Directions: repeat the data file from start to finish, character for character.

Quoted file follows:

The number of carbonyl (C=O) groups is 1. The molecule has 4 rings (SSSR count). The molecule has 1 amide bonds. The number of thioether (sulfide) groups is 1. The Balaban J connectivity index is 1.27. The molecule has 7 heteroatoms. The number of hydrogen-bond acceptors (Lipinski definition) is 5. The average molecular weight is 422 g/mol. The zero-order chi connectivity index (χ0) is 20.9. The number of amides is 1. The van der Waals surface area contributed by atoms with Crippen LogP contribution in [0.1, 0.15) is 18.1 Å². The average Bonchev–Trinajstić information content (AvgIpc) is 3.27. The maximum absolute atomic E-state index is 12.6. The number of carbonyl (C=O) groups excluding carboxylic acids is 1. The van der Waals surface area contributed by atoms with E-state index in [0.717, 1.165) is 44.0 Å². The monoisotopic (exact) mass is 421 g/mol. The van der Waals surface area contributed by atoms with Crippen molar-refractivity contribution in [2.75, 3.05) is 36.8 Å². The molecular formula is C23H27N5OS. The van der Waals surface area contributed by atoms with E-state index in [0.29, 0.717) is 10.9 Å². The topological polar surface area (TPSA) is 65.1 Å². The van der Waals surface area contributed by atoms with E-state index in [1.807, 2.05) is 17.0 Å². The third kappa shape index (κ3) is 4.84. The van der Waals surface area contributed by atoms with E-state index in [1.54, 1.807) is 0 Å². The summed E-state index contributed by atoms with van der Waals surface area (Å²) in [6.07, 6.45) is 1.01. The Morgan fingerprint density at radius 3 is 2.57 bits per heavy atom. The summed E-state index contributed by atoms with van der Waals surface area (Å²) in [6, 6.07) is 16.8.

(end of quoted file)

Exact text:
The number of carbonyl (C=O) groups is 1. The molecule has 4 rings (SSSR count). The molecule has 1 amide bonds. The number of thioether (sulfide) groups is 1. The Balaban J connectivity index is 1.27. The molecule has 7 heteroatoms. The number of hydrogen-bond acceptors (Lipinski definition) is 5. The average molecular weight is 422 g/mol. The zero-order chi connectivity index (χ0) is 20.9. The number of amides is 1. The van der Waals surface area contributed by atoms with Crippen LogP contribution in [0.1, 0.15) is 18.1 Å². The average Bonchev–Trinajstić information content (AvgIpc) is 3.27. The maximum absolute atomic E-state index is 12.6. The number of carbonyl (C=O) groups excluding carboxylic acids is 1. The van der Waals surface area contributed by atoms with E-state index in [0.717, 1.165) is 44.0 Å². The monoisotopic (exact) mass is 421 g/mol. The van der Waals surface area contributed by atoms with Crippen molar-refractivity contribution in [2.75, 3.05) is 36.8 Å². The molecular formula is C23H27N5OS. The van der Waals surface area contributed by atoms with E-state index in [0.29, 0.717) is 10.9 Å². The topological polar surface area (TPSA) is 65.1 Å². The van der Waals surface area contributed by atoms with E-state index in [1.807, 2.05) is 17.0 Å². The third kappa shape index (κ3) is 4.84. The van der Waals surface area contributed by atoms with E-state index in [1.54, 1.807) is 0 Å². The summed E-state index contributed by atoms with van der Waals surface area (Å²) in [6.07, 6.45) is 1.01. The Morgan fingerprint density at radius 3 is 2.57 bits per heavy atom. The summed E-state index contributed by atoms with van der Waals surface area (Å²) in [6, 6.07) is 16.8.